By Adam Klionsky
Sitting at 1-1, there is a different air surrounding the Oakland Raiders as the team heads onto the road for the first time in the 2015 regular season. Head Coach Jack Del Rio and his experienced coaching staff have had a rejuvenating effect on the Silver and Black, injecting an energy into the team that has permeated from the top down, an energy that starting center Rodney Hudson has noted.
Hudson, a second-round pick of the Kansas City Chiefs in the 2011 NFL Draft, joined the Raiders in free agency after starting 31 of 32 games for the team's division rival over the last two seasons. A three-time All-ACC selection and two-time All-American at Florida State, Hudson spent his first two NFL seasons learning under Pro Bowl linemen Casey Wiegmann and Brandon Albert before claiming the starting job in his third year.
For General Manager Reggie McKenzie, scooping up the man centrally responsible for the league's seventh best rushing attack (3,974 yards) and fourth-ranked rushing average (4.61 yards per carry) over the last two seasons was a no-brainer.
"We felt like he was one of the best centers in the league, if not the best," McKenzie said. The Raiders quickly made a big splash in the free-agent market by nabbing the stud center. "We had the opportunity to get him, we were going to get him."
In addition to jumpstarting the Raiders' rushing game, Hudson will be charged with helping second-year quarterback Derek Carr make the crucial leap from promising rookie to polished field general in his sophomore season. Even before he arrived in Oakland, Hudson liked what he saw from the young signal caller, who got the better of Hudson's Chiefs squad for his first NFL win in dramatic fashion on Thursday Night Football last season.
"With Derek, it's going great. He's a smart quarterback," Hudson said. "He knows where everybody's supposed to be and that helps between me and him, knowing what the other is thinking and always being on the same page."
Carr, who has enjoyed watching McKenzie and Del Rio pad the stables with explosive and reliable weapons such as Hudson and first-round draft selection wide receiver Amari Cooper, will rely on Hudson to aid him in his task of leading the offense. He does not underestimate the value of the rapport he has developed with Hudson in just a few short months.
"Rodney is a very smart player and he makes my job a lot easier," Carr said. "Going up to the line and hearing him make the calls, we have great communication. I think our chemistry together has been really good throughout camp."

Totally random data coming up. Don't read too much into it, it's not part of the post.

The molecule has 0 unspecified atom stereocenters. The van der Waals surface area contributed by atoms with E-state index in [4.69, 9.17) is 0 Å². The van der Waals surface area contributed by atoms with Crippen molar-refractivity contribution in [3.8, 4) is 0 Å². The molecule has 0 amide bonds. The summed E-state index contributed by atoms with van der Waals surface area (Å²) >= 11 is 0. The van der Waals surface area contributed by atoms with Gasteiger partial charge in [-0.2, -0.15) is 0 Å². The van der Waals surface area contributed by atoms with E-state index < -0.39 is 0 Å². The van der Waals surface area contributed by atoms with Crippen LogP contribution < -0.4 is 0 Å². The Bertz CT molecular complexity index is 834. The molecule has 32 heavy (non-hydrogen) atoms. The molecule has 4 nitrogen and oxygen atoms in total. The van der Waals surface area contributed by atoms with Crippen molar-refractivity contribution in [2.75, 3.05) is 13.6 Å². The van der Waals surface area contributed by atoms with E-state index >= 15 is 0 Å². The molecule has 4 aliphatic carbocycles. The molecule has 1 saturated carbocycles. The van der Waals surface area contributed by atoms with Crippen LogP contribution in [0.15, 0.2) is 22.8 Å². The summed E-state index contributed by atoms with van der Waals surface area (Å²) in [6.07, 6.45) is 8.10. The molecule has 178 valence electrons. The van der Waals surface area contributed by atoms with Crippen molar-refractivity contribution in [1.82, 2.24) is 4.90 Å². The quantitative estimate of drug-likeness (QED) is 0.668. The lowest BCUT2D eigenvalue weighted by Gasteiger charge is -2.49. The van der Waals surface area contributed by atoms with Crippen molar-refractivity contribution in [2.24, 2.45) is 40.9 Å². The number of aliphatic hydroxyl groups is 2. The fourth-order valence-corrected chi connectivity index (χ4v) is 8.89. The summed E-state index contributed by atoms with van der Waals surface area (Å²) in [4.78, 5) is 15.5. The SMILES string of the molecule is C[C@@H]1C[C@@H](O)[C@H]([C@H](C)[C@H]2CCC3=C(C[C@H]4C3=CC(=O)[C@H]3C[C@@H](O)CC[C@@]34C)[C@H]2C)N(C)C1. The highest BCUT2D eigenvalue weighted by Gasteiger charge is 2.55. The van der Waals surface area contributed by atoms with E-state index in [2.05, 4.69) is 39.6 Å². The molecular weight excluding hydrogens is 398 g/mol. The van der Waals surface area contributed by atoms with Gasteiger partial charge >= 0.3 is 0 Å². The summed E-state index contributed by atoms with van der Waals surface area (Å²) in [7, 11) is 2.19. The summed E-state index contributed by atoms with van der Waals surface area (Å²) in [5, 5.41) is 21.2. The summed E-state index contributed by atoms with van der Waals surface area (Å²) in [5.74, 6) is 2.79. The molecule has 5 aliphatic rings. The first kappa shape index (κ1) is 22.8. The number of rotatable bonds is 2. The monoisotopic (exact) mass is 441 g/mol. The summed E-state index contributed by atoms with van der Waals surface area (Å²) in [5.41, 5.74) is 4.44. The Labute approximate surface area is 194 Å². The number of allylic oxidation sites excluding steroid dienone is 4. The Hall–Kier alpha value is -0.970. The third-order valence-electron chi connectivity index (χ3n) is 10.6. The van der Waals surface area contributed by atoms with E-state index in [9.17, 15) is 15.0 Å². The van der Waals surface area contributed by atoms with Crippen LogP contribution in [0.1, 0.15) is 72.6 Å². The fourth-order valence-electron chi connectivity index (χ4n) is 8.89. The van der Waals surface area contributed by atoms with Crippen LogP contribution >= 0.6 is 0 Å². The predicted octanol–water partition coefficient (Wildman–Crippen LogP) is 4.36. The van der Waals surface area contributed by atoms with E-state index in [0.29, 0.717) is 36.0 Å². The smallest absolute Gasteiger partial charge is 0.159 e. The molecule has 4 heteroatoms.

Carr had to mature quickly last season, taking the field as the Raiders' first rookie quarterback to start in Week 1 before going on to become the only rookie passer to start all 16 games in 2014. In that sense, he has found a kindred spirit in Hudson, who says he "had to grow up pretty fast," when he took a job at Kentucky Fried Chicken to help support his single mother, Kathleen, and his family.
Already a standout on the football field at B.C. Rain High School in Mobile, Ala., Hudson, just 16-years-old, began working as a cook at the fast-food chain when he felt he could be doing more to help his family. Without a car of his own, Hudson's grandmother would pick him up from football practice and drive him to work in the afternoons. He eventually saved enough money to not only help out with a few bills, but also to pay for his own car insurance, allowing him to then drive himself to work each day.
"It just taught me hard work, to always work hard and the results will come later," Hudson said.
Throughout the offseason, Hudson worked tirelessly to prove himself every bit the leader he was brought in to be. As the newest face in an offensive line that allowed only 28 sacks all season in 2014, one of his primary responsibilities will be helping the unit communicate and come together as one. When it comes to getting the line on the same page, Hudson prefers to lead by example, unless it's between the whistles.
The calendar may say fall but the Raiders practiced in summer-like weather as they get ready for the Cleveland Browns.
"I enjoy trying to get us all on the same page and I love my job," Hudson said. "That's part of the job being a center and I enjoy it. There's always something that needs to be communicated up front, [but] there's nothing like somebody seeing something rather than just hearing stuff. That's always been kind of my approach."
Even though he's played just a handful of games in front of the home crowd at O.co Coliseum, the excitement in Hudson's voice is contagious when he talks about Raider Nation and the intimidating atmosphere the raucous fans present to opponents
"These fans are great. They're not so great when you're a visitor," Hudson said. "I'm looking forward to putting on the Silver and Black and going out there with my teammates and getting wins."